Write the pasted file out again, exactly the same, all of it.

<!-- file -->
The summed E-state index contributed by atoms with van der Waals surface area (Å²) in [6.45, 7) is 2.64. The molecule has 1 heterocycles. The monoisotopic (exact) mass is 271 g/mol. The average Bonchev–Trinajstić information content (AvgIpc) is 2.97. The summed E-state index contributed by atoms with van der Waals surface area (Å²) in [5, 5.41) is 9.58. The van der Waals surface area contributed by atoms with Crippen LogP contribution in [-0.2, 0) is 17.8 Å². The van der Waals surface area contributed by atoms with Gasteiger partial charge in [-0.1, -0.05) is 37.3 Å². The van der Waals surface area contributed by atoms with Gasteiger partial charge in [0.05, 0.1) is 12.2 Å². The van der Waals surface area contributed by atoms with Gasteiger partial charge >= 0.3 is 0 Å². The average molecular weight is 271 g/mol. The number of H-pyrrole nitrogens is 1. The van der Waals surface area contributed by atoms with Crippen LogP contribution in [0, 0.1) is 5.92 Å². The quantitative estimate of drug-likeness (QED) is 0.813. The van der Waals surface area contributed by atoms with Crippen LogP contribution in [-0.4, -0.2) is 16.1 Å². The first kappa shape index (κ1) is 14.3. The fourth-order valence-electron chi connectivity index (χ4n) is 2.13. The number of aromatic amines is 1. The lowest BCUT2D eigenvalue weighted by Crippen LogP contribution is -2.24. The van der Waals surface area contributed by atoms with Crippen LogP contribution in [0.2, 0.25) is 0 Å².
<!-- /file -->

The summed E-state index contributed by atoms with van der Waals surface area (Å²) in [6.45, 7) is 2.64. The molecule has 1 heterocycles. The monoisotopic (exact) mass is 271 g/mol. The average Bonchev–Trinajstić information content (AvgIpc) is 2.97. The summed E-state index contributed by atoms with van der Waals surface area (Å²) in [5, 5.41) is 9.58. The van der Waals surface area contributed by atoms with Crippen LogP contribution in [-0.2, 0) is 17.8 Å². The van der Waals surface area contributed by atoms with Gasteiger partial charge in [-0.1, -0.05) is 37.3 Å². The van der Waals surface area contributed by atoms with Gasteiger partial charge in [0.05, 0.1) is 12.2 Å². The van der Waals surface area contributed by atoms with Gasteiger partial charge >= 0.3 is 0 Å². The average molecular weight is 271 g/mol. The number of H-pyrrole nitrogens is 1. The van der Waals surface area contributed by atoms with Crippen LogP contribution in [0, 0.1) is 5.92 Å². The quantitative estimate of drug-likeness (QED) is 0.813. The van der Waals surface area contributed by atoms with Crippen LogP contribution in [-0.4, -0.2) is 16.1 Å². The first kappa shape index (κ1) is 14.3. The fourth-order valence-electron chi connectivity index (χ4n) is 2.13. The number of aromatic amines is 1. The lowest BCUT2D eigenvalue weighted by Crippen LogP contribution is -2.24. The van der Waals surface area contributed by atoms with Crippen LogP contribution in [0.2, 0.25) is 0 Å².